MSP Robertson consults on blue badge misuse law


Dennis Robertson MSP has also called for a proper appeals process for those who are refused blue badges

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An MSP has launched a consultation on a proposed law to crack down on the fraudulent use of blue disabled badges.

Dennis Robertson's private members' bill would see officials being given beefed up powers to confiscate badges which are not being correctly used.

The blind MSP for Aberdeenshire West also wants a proper appeals process for applicants refused badges on eligibility grounds.

Mr Robertson said he was looking forward to hearing people's views.

The SNP politician, who is a blue badge holder, added: "Finding suitable parking spaces, particularly in towns and cities, is difficult at any time.

"However, if you have a disability it can be even more difficult to find a parking space close to your destination, whether it is for work, education or leisure."

He said there were cases of people reapplying for badges using the names of holders who had died.

Mr Robertson's proposal has had backing from the equal opportunities committee of the Scottish Parliament.

Blue badge holder Pamela Mitchell said parking for disabled could often be a difficult issue.

She explained to BBC Radio Scotland's Good Morning Scotland programme: "It is quite a big problem, you will often find people parked in disabled spaces who are clearly not disabled and when you challenge them they are pretty hostile - so it can be very difficult trying to find a parking space."

Keith Brown, Scotland's minister for transport and veterans, said the blue badge scheme was a "lifeline" for thousands of disabled people in Scotland and it made sense to consult on options for tightening enforcement powers.

He added: "This will enable consideration to be given to how best to ensure that these crucially important parking concessions are used for the purpose for which they were intended - to help severely disabled people retain their independence and live full lives."


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  • rate this

    Comment number 39.

    A good start would be to attack those using spaces without a badge - maybe a minimum fine of 10 times the local parking fine would help? That reduces the problem quickly and then look at the more complex issue of true eligibility and fraud/misuse. Some people who appear 'fit' may be having a good day whereas their normal state is anything but - it's not always simple to judge.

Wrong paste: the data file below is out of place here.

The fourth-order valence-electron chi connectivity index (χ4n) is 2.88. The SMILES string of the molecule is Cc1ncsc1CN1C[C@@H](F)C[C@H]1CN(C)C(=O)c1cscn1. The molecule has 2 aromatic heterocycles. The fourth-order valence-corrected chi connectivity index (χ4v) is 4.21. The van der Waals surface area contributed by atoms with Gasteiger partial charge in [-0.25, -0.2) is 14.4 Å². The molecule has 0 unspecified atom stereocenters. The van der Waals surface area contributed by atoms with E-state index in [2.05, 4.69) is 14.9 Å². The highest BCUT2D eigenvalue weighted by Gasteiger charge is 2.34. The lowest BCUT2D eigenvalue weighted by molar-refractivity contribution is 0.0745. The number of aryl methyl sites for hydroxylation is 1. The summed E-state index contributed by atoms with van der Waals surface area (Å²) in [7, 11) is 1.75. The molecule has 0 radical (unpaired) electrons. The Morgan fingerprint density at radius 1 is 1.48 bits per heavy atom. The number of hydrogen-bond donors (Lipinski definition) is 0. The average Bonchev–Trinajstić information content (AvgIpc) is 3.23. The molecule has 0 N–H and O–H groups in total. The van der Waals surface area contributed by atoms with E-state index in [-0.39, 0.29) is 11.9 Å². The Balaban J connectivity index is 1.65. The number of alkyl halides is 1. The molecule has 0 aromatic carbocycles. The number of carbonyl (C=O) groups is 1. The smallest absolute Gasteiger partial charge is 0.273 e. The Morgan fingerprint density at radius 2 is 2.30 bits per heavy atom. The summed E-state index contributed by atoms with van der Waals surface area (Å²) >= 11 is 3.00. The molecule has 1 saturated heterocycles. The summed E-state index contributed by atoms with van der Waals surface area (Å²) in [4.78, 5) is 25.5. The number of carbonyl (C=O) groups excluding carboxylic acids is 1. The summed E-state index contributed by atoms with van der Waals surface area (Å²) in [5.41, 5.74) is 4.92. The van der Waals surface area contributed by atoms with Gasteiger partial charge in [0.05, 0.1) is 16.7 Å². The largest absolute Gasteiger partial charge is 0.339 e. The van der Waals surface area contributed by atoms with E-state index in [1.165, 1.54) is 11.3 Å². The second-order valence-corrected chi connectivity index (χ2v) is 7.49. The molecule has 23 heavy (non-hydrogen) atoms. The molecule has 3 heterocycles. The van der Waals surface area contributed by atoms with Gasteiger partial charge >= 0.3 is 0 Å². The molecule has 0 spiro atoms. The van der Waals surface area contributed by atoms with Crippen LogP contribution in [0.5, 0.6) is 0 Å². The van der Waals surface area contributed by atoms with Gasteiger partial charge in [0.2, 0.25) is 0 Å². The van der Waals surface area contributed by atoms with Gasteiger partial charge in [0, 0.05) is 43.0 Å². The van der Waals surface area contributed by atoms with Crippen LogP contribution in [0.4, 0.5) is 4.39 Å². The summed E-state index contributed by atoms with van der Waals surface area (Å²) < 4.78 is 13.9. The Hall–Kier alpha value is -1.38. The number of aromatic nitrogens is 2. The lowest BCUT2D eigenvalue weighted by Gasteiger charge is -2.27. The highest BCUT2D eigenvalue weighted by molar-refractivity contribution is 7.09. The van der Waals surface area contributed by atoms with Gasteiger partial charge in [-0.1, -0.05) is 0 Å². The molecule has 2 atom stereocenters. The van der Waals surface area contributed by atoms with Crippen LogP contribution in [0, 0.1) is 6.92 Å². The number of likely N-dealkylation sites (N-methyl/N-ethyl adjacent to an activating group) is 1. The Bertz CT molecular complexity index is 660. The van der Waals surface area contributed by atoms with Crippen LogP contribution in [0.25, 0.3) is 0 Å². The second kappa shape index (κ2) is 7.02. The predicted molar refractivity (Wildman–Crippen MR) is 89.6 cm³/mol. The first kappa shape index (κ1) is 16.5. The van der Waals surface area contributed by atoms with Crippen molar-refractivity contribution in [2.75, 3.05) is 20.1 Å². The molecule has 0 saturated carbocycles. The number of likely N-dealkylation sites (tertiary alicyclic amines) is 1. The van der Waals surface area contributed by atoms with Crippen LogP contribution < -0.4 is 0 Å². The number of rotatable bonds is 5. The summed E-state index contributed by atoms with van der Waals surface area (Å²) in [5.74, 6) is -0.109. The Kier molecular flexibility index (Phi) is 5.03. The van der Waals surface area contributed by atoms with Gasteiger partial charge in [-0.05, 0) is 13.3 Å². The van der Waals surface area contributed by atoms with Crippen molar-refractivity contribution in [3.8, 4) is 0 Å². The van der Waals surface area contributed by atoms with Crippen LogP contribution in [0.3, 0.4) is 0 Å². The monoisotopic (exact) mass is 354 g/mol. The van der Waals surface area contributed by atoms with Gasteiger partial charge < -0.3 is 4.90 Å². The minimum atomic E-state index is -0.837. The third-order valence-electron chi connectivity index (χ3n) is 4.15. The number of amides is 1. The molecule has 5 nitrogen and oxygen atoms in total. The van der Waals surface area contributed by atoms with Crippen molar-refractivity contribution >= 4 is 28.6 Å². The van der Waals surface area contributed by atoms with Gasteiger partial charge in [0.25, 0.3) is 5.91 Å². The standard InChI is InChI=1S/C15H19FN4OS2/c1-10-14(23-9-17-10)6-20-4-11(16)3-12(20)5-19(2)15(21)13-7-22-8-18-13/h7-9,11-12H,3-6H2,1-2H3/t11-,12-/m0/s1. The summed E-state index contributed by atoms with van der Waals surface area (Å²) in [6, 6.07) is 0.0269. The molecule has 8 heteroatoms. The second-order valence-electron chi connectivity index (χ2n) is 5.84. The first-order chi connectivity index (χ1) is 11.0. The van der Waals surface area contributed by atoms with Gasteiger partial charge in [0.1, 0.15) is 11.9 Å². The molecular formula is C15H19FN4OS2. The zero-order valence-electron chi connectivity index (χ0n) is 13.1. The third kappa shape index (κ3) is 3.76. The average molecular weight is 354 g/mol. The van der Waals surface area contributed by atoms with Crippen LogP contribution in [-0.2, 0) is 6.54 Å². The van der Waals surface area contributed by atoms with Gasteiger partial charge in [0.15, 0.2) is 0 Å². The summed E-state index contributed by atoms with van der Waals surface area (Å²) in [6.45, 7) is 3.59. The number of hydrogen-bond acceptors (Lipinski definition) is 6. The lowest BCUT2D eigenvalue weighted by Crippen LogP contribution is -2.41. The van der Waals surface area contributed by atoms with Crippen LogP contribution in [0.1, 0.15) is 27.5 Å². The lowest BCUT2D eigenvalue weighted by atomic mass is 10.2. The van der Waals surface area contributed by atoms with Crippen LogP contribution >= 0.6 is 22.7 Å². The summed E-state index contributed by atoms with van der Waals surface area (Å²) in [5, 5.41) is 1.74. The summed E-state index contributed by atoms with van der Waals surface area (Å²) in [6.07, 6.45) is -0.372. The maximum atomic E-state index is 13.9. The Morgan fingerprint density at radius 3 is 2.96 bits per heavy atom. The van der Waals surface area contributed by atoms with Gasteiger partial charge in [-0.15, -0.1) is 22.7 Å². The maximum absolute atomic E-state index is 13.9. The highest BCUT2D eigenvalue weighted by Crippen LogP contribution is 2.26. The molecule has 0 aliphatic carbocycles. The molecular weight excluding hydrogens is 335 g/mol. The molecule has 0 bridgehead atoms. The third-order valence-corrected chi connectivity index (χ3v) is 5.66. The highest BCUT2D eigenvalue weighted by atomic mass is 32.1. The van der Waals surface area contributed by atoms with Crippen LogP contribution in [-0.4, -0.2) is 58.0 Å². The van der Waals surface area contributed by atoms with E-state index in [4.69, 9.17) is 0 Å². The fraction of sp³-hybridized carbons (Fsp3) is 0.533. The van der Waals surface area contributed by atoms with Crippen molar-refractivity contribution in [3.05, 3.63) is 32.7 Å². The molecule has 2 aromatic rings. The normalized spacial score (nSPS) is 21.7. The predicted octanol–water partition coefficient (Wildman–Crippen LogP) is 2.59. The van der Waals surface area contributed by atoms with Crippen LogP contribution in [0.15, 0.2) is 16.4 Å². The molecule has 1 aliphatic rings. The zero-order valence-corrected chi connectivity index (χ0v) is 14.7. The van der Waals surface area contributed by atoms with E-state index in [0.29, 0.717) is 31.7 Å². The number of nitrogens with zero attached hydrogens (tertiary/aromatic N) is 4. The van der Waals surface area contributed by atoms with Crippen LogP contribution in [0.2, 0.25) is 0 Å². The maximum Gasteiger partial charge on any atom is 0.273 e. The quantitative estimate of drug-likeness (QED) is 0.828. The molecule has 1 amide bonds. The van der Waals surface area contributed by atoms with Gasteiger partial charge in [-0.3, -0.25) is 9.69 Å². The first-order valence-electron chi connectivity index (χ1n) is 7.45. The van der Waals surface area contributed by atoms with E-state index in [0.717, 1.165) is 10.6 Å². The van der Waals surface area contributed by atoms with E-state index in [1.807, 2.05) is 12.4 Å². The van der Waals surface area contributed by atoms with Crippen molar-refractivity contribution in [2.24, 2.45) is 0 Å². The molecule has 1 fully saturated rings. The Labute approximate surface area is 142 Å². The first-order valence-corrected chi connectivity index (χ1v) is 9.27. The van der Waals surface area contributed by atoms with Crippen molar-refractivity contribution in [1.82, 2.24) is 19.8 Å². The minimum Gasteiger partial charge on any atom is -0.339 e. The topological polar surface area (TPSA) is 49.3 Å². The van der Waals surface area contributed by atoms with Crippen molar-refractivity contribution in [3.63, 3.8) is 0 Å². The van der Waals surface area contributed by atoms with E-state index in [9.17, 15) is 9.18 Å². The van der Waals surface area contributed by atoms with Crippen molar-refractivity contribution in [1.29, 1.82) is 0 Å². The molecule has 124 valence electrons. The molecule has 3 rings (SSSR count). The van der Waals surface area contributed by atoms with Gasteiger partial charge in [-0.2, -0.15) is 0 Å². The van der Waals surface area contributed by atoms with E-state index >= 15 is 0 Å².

• rate this

    Comment number 37.

    I'm all for blue badges and have several friends in dire need of them.

    What isn't needed is the number of spaces that are allocated.

    I would be quite happy with more parent and child (wider) spaces at the FAR end of the car-park. Just space to stick a pram by the side of the car.

    But hey don't stop jumping to conclusions about the ignorance of others while showing your own!

  • rate this

    Comment number 21.

    I think there is also a small minority of disabled people who are quite happy to give away their Blue badge to family and friend to abuse. I work at a government building with 17 Disabled spaces that are full from around midday, everyday. I doubt I see more than 2 or 3 people a week who look like they deserve one. Its amazing how many Transit Van Drivers are disabled these days........

  • rate this

    Comment number 14.

    11. barryp

    A review of ALL parking restrictions'd be a better idea. Removal of profit motive from car park charges would be a good start, & make employment of Parking Wardens by LA's illegal. Restore the idea that car parks are services not cash cows, & the need for Blue badges will disappear,
    Agreed - what did Mary Portas say in her review of the declining high streets?
    Long live Amazon?

  • rate this

    Comment number 5.

    Being a disabled badge holder I totally agree with what's being said here. Far too many people abuse the system and make it hard for genuine people to find a parking space they need! The sooner the law changes the better as far as I am concerned!


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